Last week a group of teachers and I were planning and discussing what a rich math block could look like in our classrooms. A week prior the teachers had been asked to give their students a short math identity survey. The teachers were then asked not to look at the surveys until they came to our sesion. These surveys became a place of grounding and goal setting for our time. In the survey, one question was particularly interesting: “what does someone who is good at math do and say?” The answers ranged from, “*know answers and say them quickly*” to *“can talk about the math that is going on in their head and help other people who don’t get it yet.” *

The student voice in the survey gave teachers a peek into the math identities of students and left us with a question….so, what now?

** Identity**. Webster defines identity as “a noun;

*the fact of being who or what a person or thing is.*” Our students come to us with a math identity already formed or in the forming stages and we hold influence in shifting and shaping that identity. Helping them see and experience who they are, and who they can be, as mathematicians. Tracy Johnston Zager begins her book,

*Becoming the Math Teacher You Wish You Had,*with this topic of identity and breaking the cycle of negative math identities and how the language we use in with our students shapes their own identities.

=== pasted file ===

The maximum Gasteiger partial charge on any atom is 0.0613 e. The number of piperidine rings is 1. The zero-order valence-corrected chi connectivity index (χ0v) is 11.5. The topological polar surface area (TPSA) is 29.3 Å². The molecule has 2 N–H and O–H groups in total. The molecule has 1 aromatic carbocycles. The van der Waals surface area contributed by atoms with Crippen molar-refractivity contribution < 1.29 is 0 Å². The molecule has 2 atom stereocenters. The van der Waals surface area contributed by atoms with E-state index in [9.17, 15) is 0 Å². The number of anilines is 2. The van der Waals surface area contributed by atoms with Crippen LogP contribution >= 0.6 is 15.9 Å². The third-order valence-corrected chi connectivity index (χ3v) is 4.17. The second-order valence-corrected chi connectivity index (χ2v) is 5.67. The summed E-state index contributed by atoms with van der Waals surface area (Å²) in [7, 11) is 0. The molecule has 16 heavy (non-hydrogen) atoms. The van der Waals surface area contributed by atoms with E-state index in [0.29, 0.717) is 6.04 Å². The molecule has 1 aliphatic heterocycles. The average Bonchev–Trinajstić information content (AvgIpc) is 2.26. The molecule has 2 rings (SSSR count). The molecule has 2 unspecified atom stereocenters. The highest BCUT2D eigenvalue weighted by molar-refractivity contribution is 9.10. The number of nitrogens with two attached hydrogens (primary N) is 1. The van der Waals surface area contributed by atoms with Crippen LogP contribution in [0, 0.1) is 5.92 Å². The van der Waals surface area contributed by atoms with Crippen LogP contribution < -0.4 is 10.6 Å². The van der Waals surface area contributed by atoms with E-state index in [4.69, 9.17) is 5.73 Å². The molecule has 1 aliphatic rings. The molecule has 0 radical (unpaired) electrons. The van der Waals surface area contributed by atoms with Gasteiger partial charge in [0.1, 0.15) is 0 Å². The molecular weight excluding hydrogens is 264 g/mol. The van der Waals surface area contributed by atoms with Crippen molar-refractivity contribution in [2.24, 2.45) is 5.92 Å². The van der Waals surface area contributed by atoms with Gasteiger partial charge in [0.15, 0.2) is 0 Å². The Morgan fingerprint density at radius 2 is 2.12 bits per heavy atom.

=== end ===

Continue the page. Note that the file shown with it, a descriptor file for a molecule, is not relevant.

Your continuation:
Secondly, John Hattie in his work with “Visible Learning” shows us the impact of teacher-student relationships (effect size of 0.72) and not labeling students (effect size of 0.61) can positively influence student academic achievement. This means, cultivating relationships with students in our classrooms where kids know they are capable of doing great math work in an environment where it is safe to struggle and fail. It means, as teachers we must work tirelessly to see that every student in our room and school are not labeled by a test score or a certain behavior. Working to end deficit language such as “low or high math kids” or, “not a math person” etc must be of highest priority. Finally, when I think of identity in school, specifically the math classroom, students must be able to see themselves in the curriculum and conversations. Is the math we teach and the problems we present representative of all students in our room? If not, what work needs to be done to ensure that each child has a positive math identity cultivated each day, this is inclusive of making sure they see themselves in the math we teach. What a wonderful opportunity we have as teachers to grow, support, and nourish positive math identities in our classrooms and schools.

*Notice and Wonder:*

-What language do you use to describe the mathematicians in your room?

-Does the curriculum and conversations you are using provide a window and a mirror to your students?

-How do you see yourself as a mathematician? How would you like your student’s to see themselves in your classroom?

*Want to learn more about teacher effects and student achievement and identity? Check out:*

Becoming the Math Teacher You Wish You Had by Tracy Johnston Zager, Stenhouse Publishing, 2017.

Visible Learning in Mathematics K-12 by John Hattie, Corwin Publishing, 2016.